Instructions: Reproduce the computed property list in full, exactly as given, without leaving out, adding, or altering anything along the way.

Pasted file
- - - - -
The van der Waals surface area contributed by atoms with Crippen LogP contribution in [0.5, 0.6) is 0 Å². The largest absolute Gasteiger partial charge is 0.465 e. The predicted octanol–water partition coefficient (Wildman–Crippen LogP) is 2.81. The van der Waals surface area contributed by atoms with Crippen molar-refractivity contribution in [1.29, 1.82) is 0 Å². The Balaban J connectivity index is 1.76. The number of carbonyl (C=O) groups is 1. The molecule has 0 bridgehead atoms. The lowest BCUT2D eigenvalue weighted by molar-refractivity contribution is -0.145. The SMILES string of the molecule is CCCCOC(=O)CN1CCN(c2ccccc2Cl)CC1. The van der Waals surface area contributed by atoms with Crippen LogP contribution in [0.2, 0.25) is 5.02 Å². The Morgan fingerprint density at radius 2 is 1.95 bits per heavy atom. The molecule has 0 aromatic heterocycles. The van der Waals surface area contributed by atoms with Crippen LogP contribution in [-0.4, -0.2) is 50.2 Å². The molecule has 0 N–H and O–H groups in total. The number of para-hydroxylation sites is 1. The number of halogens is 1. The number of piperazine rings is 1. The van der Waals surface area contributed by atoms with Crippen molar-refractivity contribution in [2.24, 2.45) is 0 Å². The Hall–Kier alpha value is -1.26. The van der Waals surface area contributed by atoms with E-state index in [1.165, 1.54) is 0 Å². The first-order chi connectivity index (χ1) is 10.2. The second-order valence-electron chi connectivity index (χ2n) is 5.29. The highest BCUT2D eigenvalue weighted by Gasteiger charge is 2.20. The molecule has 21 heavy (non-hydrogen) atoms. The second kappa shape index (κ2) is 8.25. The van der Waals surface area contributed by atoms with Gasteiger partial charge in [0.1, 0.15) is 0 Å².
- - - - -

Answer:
The van der Waals surface area contributed by atoms with Crippen LogP contribution in [0.5, 0.6) is 0 Å². The largest absolute Gasteiger partial charge is 0.465 e. The predicted octanol–water partition coefficient (Wildman–Crippen LogP) is 2.81. The van der Waals surface area contributed by atoms with Crippen molar-refractivity contribution in [1.29, 1.82) is 0 Å². The Balaban J connectivity index is 1.76. The number of carbonyl (C=O) groups is 1. The molecule has 0 bridgehead atoms. The lowest BCUT2D eigenvalue weighted by molar-refractivity contribution is -0.145. The SMILES string of the molecule is CCCCOC(=O)CN1CCN(c2ccccc2Cl)CC1. The van der Waals surface area contributed by atoms with Crippen LogP contribution in [0.2, 0.25) is 5.02 Å². The Morgan fingerprint density at radius 2 is 1.95 bits per heavy atom. The molecule has 0 aromatic heterocycles. The van der Waals surface area contributed by atoms with Crippen LogP contribution in [-0.4, -0.2) is 50.2 Å². The molecule has 0 N–H and O–H groups in total. The number of para-hydroxylation sites is 1. The number of halogens is 1. The number of piperazine rings is 1. The van der Waals surface area contributed by atoms with Crippen molar-refractivity contribution in [2.24, 2.45) is 0 Å². The Hall–Kier alpha value is -1.26. The van der Waals surface area contributed by atoms with E-state index in [1.165, 1.54) is 0 Å². The first-order chi connectivity index (χ1) is 10.2. The second-order valence-electron chi connectivity index (χ2n) is 5.29. The highest BCUT2D eigenvalue weighted by Gasteiger charge is 2.20. The molecule has 21 heavy (non-hydrogen) atoms. The second kappa shape index (κ2) is 8.25. The van der Waals surface area contributed by atoms with Gasteiger partial charge in [0.1, 0.15) is 0 Å².